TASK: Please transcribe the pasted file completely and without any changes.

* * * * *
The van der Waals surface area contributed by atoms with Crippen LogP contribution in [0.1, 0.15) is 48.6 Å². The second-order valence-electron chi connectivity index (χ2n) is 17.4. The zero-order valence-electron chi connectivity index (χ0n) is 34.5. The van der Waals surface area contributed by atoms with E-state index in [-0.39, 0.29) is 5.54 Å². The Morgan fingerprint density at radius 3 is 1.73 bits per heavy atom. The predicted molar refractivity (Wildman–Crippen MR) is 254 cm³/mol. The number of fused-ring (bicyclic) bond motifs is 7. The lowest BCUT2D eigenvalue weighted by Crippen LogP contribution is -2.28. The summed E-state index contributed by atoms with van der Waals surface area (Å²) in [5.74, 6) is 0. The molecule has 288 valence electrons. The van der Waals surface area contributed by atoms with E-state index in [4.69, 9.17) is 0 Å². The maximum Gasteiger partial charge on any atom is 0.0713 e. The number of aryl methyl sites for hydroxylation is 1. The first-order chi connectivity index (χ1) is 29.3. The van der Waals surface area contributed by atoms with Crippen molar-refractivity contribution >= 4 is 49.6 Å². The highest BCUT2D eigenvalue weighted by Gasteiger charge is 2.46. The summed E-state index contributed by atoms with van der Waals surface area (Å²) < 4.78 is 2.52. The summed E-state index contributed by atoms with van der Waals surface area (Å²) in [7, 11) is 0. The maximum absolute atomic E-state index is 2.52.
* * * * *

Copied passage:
The van der Waals surface area contributed by atoms with Crippen LogP contribution in [0.1, 0.15) is 48.6 Å². The second-order valence-electron chi connectivity index (χ2n) is 17.4. The zero-order valence-electron chi connectivity index (χ0n) is 34.5. The van der Waals surface area contributed by atoms with E-state index in [-0.39, 0.29) is 5.54 Å². The Morgan fingerprint density at radius 3 is 1.73 bits per heavy atom. The predicted molar refractivity (Wildman–Crippen MR) is 254 cm³/mol. The number of fused-ring (bicyclic) bond motifs is 7. The lowest BCUT2D eigenvalue weighted by Crippen LogP contribution is -2.28. The summed E-state index contributed by atoms with van der Waals surface area (Å²) in [5.74, 6) is 0. The molecule has 288 valence electrons. The van der Waals surface area contributed by atoms with E-state index in [4.69, 9.17) is 0 Å². The maximum Gasteiger partial charge on any atom is 0.0713 e. The number of aryl methyl sites for hydroxylation is 1. The first-order chi connectivity index (χ1) is 29.3. The van der Waals surface area contributed by atoms with Crippen molar-refractivity contribution >= 4 is 49.6 Å². The highest BCUT2D eigenvalue weighted by Gasteiger charge is 2.46. The summed E-state index contributed by atoms with van der Waals surface area (Å²) < 4.78 is 2.52. The summed E-state index contributed by atoms with van der Waals surface area (Å²) in [7, 11) is 0. The maximum absolute atomic E-state index is 2.52.